07-15-2014, 02:15 AM
just took a look at that webpage for choppablock, I dig the long boards. reminds me of the line boards at restaurants. side note, i picked up a tamamoku cedar mag block from maxim. It had a slightly uneven coat of a wood treatment on it, not sure maybe shellac. Anyways i sanded it off. Started at 80 grit sandpaper all the way up to a nice mirror finish at 12000 micromesh. Oiling as I type.
01-17-2015, 07:26 PM
My wife knew I've been wanting a pressure cooker for a while now. Been researching the khun but she pulled the trigger for me before I could. So I just got my 21 q all-american pressure cooker up and running. Going to roast some bones And make a bone broth for her as the first cook.
01-17-2015, 09:49 PM
Those are ventless, right? Should be nice.
Originally Posted by erickso1
01-17-2015, 10:04 PM
01-18-2015, 08:20 AM
What I mean by ventless is that during normal cooking they don't vent constantly.
01-19-2015, 02:08 AM
That's actually more of a pressure canner, but can be used a a pressure cooker in a very similar way. I do like the total ventlessness of a pressure cooker (I have wmf ones), but nothing beats the ability to get 19 cans in that monster.
01-21-2015, 05:20 PM
Sorry Edipis, I'm pretty new to these so I didn't understand your question. You are correct. It is ventless. You crank the lid down, turn the heat on high until weight rattles once, then reduce heat ( I found that just less then medium heat worked) until the weight rattles (vents steam) about 2 - 3 times per minute. It took a dry run (well, wet run with just water) to get the stove temp right, but now that I know it should be pretty quick. We cooked the bone broth at 10 psi for 45 minutes. Came out really well. We used 8 cups of it in a Brown Windsor Soup recipe from Jamie Oliver that our family likes. And as Strumke notes, it is more of a pressure canner, which I hope to get into here in the near future. Hope being the operative word.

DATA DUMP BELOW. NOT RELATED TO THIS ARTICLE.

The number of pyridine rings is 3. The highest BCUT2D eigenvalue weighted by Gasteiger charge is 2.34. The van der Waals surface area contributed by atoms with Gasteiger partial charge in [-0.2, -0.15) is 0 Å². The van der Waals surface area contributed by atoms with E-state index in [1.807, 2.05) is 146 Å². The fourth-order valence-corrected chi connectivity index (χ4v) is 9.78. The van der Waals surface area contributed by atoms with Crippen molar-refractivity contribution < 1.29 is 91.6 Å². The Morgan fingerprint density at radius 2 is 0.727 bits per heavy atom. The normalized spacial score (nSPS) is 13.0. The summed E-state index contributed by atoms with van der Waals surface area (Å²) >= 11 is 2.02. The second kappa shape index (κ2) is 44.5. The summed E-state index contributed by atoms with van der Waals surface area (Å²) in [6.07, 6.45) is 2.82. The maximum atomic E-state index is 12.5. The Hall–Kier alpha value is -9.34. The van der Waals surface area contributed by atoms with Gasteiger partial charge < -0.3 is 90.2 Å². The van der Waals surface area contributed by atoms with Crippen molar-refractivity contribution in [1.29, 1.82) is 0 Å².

Originally Posted by EdipisReks
01-21-2015, 05:48 PM
When a pressure cooker is ventless, it means that it stays totally sealed, unless it exceeds the maximum pressure for the safety releases. Search for WMF, Fagor, Kuhn Rikon and those work in that manner. When these reach pressure, they lock closed, stay totally sealed, and won't open until the pressure goes down (either naturally or manually). They also have a few different kinds of back up releases just in case the primary one gets clogged or stuck (to avoid an explosion).
The difference is that in order to know you're at pressure with this one (vented), you want the weight to jiggle or sputter a couple of times a minute to know that you're really at the 15psi and not a bit below.
The main difference is how well it seals everything inside. You'll still get great food, I find this to be more finicky than the other ones I mentioned. I have one of these too (model 921) and use it as a pressure canner as opposed to a pressure cooker. The other sticking point for me is the All-American’s are aluminum, and I prefer to cook with stainless when the food is in contact with the vessel.
Pressure cooked stock is awesome, and since you have such a large pot, you can make a huge batch and then freeze it off. I do that once or twice a year, but I need to make multiple batches with my 8qt pressure cooker.
There's a site - HipPressureCooking.com that has a lot of great info and good recipies to start off with.
Happy (pressure) cooking!
01-22-2015, 04:13 PM
I finally got a ThermaPen. This is a lightly used old style one. About twice as fast as my Taylor "Instant Read" thermocouple thermometer, and much better built (though the Taylor 9867 is a pretty good product). I don't mind the old style, as I don't need tenths of a degree, I saved $40, and the old style seems to be less prone to slipping out of the hand.